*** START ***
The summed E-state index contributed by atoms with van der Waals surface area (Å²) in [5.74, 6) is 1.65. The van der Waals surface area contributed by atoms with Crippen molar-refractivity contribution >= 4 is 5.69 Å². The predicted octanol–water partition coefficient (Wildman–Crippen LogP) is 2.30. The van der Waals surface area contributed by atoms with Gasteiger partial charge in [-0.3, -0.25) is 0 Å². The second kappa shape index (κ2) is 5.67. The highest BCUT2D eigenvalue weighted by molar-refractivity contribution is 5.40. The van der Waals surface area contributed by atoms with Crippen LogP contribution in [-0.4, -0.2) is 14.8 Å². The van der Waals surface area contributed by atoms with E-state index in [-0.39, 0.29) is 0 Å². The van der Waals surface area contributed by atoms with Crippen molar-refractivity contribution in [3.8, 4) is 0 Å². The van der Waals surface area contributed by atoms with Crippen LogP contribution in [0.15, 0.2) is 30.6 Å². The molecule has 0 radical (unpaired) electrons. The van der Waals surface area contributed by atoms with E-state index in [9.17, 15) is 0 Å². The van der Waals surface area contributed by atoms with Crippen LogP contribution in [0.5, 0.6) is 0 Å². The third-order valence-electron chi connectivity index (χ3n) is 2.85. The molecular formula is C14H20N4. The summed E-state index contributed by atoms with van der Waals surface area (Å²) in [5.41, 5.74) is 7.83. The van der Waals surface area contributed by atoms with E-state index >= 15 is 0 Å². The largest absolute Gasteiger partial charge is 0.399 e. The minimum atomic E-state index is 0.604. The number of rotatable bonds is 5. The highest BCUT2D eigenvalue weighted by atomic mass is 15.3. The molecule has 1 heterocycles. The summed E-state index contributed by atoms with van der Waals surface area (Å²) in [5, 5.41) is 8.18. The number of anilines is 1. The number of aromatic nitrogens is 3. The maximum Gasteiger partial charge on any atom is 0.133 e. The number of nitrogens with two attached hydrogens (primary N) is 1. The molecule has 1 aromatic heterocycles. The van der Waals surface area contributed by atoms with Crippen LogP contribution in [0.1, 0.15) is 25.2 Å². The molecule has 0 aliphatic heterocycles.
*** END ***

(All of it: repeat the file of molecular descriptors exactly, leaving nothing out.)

The summed E-state index contributed by atoms with van der Waals surface area (Å²) in [5.74, 6) is 1.65. The van der Waals surface area contributed by atoms with Crippen molar-refractivity contribution >= 4 is 5.69 Å². The predicted octanol–water partition coefficient (Wildman–Crippen LogP) is 2.30. The van der Waals surface area contributed by atoms with Gasteiger partial charge in [-0.3, -0.25) is 0 Å². The second kappa shape index (κ2) is 5.67. The highest BCUT2D eigenvalue weighted by molar-refractivity contribution is 5.40. The van der Waals surface area contributed by atoms with Crippen LogP contribution in [-0.4, -0.2) is 14.8 Å². The van der Waals surface area contributed by atoms with E-state index in [-0.39, 0.29) is 0 Å². The van der Waals surface area contributed by atoms with Crippen molar-refractivity contribution in [3.8, 4) is 0 Å². The van der Waals surface area contributed by atoms with Crippen LogP contribution in [0.15, 0.2) is 30.6 Å². The molecule has 0 radical (unpaired) electrons. The van der Waals surface area contributed by atoms with E-state index in [9.17, 15) is 0 Å². The van der Waals surface area contributed by atoms with Crippen LogP contribution in [0.5, 0.6) is 0 Å². The third-order valence-electron chi connectivity index (χ3n) is 2.85. The molecular formula is C14H20N4. The summed E-state index contributed by atoms with van der Waals surface area (Å²) in [5.41, 5.74) is 7.83. The van der Waals surface area contributed by atoms with E-state index >= 15 is 0 Å². The largest absolute Gasteiger partial charge is 0.399 e. The minimum atomic E-state index is 0.604. The number of rotatable bonds is 5. The highest BCUT2D eigenvalue weighted by atomic mass is 15.3. The molecule has 1 heterocycles. The summed E-state index contributed by atoms with van der Waals surface area (Å²) in [5, 5.41) is 8.18. The number of anilines is 1. The number of aromatic nitrogens is 3. The maximum Gasteiger partial charge on any atom is 0.133 e. The number of nitrogens with two attached hydrogens (primary N) is 1. The molecule has 1 aromatic heterocycles. The van der Waals surface area contributed by atoms with Crippen LogP contribution in [0.1, 0.15) is 25.2 Å². The molecule has 0 aliphatic heterocycles.